12 March 2009

Got Lucky?

Get your mind out of the gutter first. What I mean is that last Sunday I brought a very poor text into the pulpit but boy did I get a good response.

It was poor for several reasons. I had only come back to the east two days before. Yes, I made notes on the plane but at that altitude much of what I write is almost as thin as the air. And just getting the brain back into work (with a little reluctance I must admit, the aroma of redwoods still in my nose and the sound the pacific still in my ears) I felt anything but ready.

So were all those people wrong to find it inspiring? No. But neither was I wrong about my material. What gives?

The Holy Spirit.

You do know that I serve a liberal (read skeptical) tradition, right? The very idea of a Holy Spirit makes them take two steps back, and the thought that a leader in the tradition is saying this makes them look for pods. (You do get that reference, right?) I assure you I am a card carrying skeptic about the efficacy of prayer, the reality of an afterlife, the need for salvation and other things.

So where do I come off claiming to experience the Holy Spirit.

Because nothing else explains how a preacher who should be better prepared is able to speak with enough clarity and honesty that half baked thoughts and rough hewn sentences are able to be heard deeply and with spiritual power in other people?

I didn’t do it. I was there and I know. Now, I am not claiming to be possessed like some saint or medium. But I am saying that there was more in the room than the people and me.

There always is, actually. But only now and then do we connect with it. There are no foolproof ways to make it happen. Sometimes all the thought and preparation in the world builds a wall not a bridge. Sometimes it is a bridge. And sometimes it just happens.

One thing I do know is that it requires being real, even when that means stumbling. In parts of the African-American tradition congregations literally help a struggling preacher crying out “Help him Lord” or when the spirit begins to connect, “Preach it.” I could use some of that from time to time. But that’s hard for people in my culture, where poised performance is the standard, especially in larger churches where highly planned services are the mark of excellence.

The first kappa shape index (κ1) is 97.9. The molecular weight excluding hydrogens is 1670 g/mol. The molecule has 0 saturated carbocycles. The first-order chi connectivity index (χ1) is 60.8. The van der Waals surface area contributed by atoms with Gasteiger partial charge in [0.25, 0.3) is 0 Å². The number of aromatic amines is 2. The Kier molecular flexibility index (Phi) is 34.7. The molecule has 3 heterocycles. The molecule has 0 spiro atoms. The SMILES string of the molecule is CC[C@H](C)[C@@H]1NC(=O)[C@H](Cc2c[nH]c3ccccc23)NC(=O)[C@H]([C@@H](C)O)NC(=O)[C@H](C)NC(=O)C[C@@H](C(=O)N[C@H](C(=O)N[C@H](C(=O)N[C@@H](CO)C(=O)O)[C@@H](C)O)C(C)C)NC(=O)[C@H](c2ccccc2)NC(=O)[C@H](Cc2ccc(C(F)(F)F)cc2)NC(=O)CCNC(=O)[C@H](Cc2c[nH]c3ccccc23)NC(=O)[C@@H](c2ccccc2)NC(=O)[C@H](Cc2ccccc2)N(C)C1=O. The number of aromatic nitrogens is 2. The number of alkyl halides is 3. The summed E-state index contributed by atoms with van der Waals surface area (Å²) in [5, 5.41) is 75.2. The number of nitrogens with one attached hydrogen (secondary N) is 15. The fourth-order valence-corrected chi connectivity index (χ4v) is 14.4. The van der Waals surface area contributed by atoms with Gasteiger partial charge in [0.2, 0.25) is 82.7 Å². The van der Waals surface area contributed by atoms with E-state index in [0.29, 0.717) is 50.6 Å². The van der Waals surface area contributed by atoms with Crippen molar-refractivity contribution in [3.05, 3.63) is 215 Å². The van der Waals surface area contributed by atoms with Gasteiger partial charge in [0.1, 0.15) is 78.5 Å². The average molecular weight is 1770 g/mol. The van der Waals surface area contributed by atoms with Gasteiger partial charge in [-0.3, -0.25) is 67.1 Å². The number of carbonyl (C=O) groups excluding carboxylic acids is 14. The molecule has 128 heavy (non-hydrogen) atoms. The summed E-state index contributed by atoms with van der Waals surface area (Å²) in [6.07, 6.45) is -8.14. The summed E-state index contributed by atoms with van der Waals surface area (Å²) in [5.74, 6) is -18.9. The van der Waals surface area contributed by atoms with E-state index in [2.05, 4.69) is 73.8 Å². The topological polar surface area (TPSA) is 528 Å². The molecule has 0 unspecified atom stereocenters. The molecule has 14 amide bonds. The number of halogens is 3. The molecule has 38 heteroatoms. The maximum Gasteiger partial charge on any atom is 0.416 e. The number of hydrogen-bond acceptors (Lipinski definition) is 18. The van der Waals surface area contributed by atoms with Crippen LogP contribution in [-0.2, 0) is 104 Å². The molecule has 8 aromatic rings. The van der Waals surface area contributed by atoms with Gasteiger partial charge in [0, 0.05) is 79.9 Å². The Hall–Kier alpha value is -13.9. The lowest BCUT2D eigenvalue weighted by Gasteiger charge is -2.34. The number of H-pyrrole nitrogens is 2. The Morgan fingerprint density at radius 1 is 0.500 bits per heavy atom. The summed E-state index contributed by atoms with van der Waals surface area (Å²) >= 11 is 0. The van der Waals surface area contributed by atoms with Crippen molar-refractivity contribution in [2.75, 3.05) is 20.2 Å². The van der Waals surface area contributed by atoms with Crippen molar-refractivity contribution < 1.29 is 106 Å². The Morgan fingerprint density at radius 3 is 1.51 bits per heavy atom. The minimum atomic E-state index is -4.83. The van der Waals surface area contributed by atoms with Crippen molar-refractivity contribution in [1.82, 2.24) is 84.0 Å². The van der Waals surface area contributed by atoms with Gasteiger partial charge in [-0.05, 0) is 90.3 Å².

But what sort of excellence are we looking for really?

What I am saying, and I am stumbling now trying to express this even on paper friends, is that I think I may be becoming a no-kidding, fire-breathing, pentecostal intellectual religious liberal. As I look at those words on the page they seem scary even to me.

Do me a favor and don’t tell anyone else, OK?


Lizard Eater said...

Count me in the club of UU-costals.

God? BIG concept.

Jesus? Complicated.

Holy Spirit? Two thumbs up and a Hallelujah.

One of my favorite stories about it comes from Paul Stookey, who donated all of the profits from "The Wedding Song" to charity, because "Into every songwriter's life comes a song, the source of which cannot be explained by personal experience ..."

WFW said...

God - you got that right.
Jesus - really simple.
It's everyone else who made him complicared.

Elisa Winter said...

'bout time, Rev.

Check out the "Eat, Pray, Love" author Elizabeth Gilbert on TED talks about the "muse," aka the holy spirit. Amen.

You're a Fred-shaped doorway for the holy spirit now.

Elisa Winter said...

"There's a crack in everything. That's how the light gets in."
L. Cohen

WFW said...

which cohen song is that from?

Robin Edgar said...

I have to respectfully disagree with you about Jesus Rev. Wooden. He was hardly "simple" in any sense of the word. Definitely somewhat "complicated", and then of course there was Paul. . . :-)

Revwilly said...

What you write about is certainly not foreign to me. Based on the comments above it does not seem that foreign to members of your congregation - more responses to this post than most others.

WFW said...

Sorry Robin, Jesus was simple. The man and his message are painfully direct. But simple is not the same as easy. The whole golden rule thing - simple as can be. Doing it? That's hard. That's where Paul comes in, right?

Will, none of the respondents above are resident congregants. But you are right, folks like to talk about this stuff. My gut, though, tells me that most folks on the spiritual left internalize and personalize the idea of spirit. Real pentecostalism is about outward and social manifestations of the spirit. Plugging into the divine grid is scary and should be. I am reading Isaiah a lot, and he takes no prisoners as you know.

Revwilly said...

Back to the not being well prepared thing - you've read what Paul writes in 2 Corinthians 12 about weakness, haven't you?

Elisa Winter said...

Don't know which Leonard Cohen song that is, Rev. I'll try to find out. How do I learn to do "outward and social manifestions of the spirit" in a UU way? I REALLY want to. Right now. This instant. And then forever more.

WFW said...

Will - Of course, but the words are not commtted to memory. Paul is a favorite of mine, not because I agree with him but because he is so human and so real. I can feel the person there.

Elisa - If I knew believe me I would tell you. Something tells me that the only way to know is to take some blind leaps along with come calculating steps and listen very hard for whatever comes after.

Robin Edgar said...

Sorry Will,

Jesus is not nearly as "simple" as that, at least not in terms of how he is described in the four gospels and other New Testmant texts. One could even reasonably argue that he was not only "complicated" but conflicted. He certainly did not always practice what he preached. . . Sure if you want to ignore various contradictions you can create a "simple" Jesus but if you look at the proverbial "big picture" Jesus gets more complex.